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Talking with your patients…

For medical professionals, nurses, and physicians who are trained to heal patients, it is often difficult to accept that a cure is no longer possible. Discussing imminent death with patients and their families is challenging, no matter how many times you have to do it in your career. Time constraints often restrict your ability to facilitate meaningful end-of-life conversations. We recommend highlighting a few key points when you introduce the option of hospice to your patients:

  • Hospice care helps manage pain and improves quality of living
  • Medicare covers hospice, which gives patients a larger care network and 24/7 support
  • A referral to hospice is not the end of the physician/patient relationship because primary care doctors can stay involved as they see fit
  • At Comfort Care Hospice, we respect primary care physicians as our partners

 

hospice discussion guide

Set the stage

Create an understanding and comfortable environment for the patient. Sit at eye level if possible.

Assess the patient’s understanding of their disease

Ask if the patient has noticed their condition changing over time and what has been most difficult for them.

Explain the disease process after addressing understanding gaps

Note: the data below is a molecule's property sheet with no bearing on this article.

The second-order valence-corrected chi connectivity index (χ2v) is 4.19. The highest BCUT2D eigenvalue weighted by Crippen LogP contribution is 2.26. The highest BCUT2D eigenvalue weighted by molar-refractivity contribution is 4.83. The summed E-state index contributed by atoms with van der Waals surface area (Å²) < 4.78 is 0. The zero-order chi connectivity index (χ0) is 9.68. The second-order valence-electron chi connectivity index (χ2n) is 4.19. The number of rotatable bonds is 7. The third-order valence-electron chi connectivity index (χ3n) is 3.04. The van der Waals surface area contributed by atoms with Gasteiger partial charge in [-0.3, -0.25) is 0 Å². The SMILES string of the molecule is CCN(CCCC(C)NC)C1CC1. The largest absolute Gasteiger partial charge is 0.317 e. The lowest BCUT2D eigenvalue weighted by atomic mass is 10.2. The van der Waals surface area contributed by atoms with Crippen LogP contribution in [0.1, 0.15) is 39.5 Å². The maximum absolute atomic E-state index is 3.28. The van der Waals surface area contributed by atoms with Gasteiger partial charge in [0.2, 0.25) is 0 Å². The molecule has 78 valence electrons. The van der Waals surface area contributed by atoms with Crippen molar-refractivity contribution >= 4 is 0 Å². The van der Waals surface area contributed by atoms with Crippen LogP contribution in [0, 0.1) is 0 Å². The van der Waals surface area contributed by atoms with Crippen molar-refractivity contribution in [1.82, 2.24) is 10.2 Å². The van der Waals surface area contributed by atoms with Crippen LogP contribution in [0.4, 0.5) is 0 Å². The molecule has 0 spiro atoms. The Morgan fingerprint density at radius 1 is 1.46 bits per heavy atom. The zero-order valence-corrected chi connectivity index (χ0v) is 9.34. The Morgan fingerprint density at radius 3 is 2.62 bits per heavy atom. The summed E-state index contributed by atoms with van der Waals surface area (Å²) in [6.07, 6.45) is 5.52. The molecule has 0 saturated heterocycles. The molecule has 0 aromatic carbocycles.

“We’ve tried many treatments unsuccessfully. At this point, what I am seeing is that your condition may not improve. Although we cannot cure your condition, there is a lot we can do to manage it.

Assess patient goals

“If you had a choice of going back to the hospital or being cared for at home which would you choose?”

Introduce hospice care

“You may qualify for a Medicare service which helps manage symptoms and treat pain. Hospice provides the medical equipment you need, medications associated with your diagnosis with no copays, nursing visits, 24-hour on-call nursing and physician consultation, and an aide to help with bathing when and if you need it. Is this a service you would be interested in?”

Identify gaps in understanding hospice

Do you have any concerns regarding hospice care?

Address concerns

Listen to the patient, answer questions, and dispel fears if needed.

Make a Comfort Care Hospice referral

Ask, “May I have hospice contact you so you can learn more? No need to make the decision today, however, it is It is important for you to look at your care options.”

Close the conversation gracefully

Let the patient know that you want to hear about how their hospice meeting goes.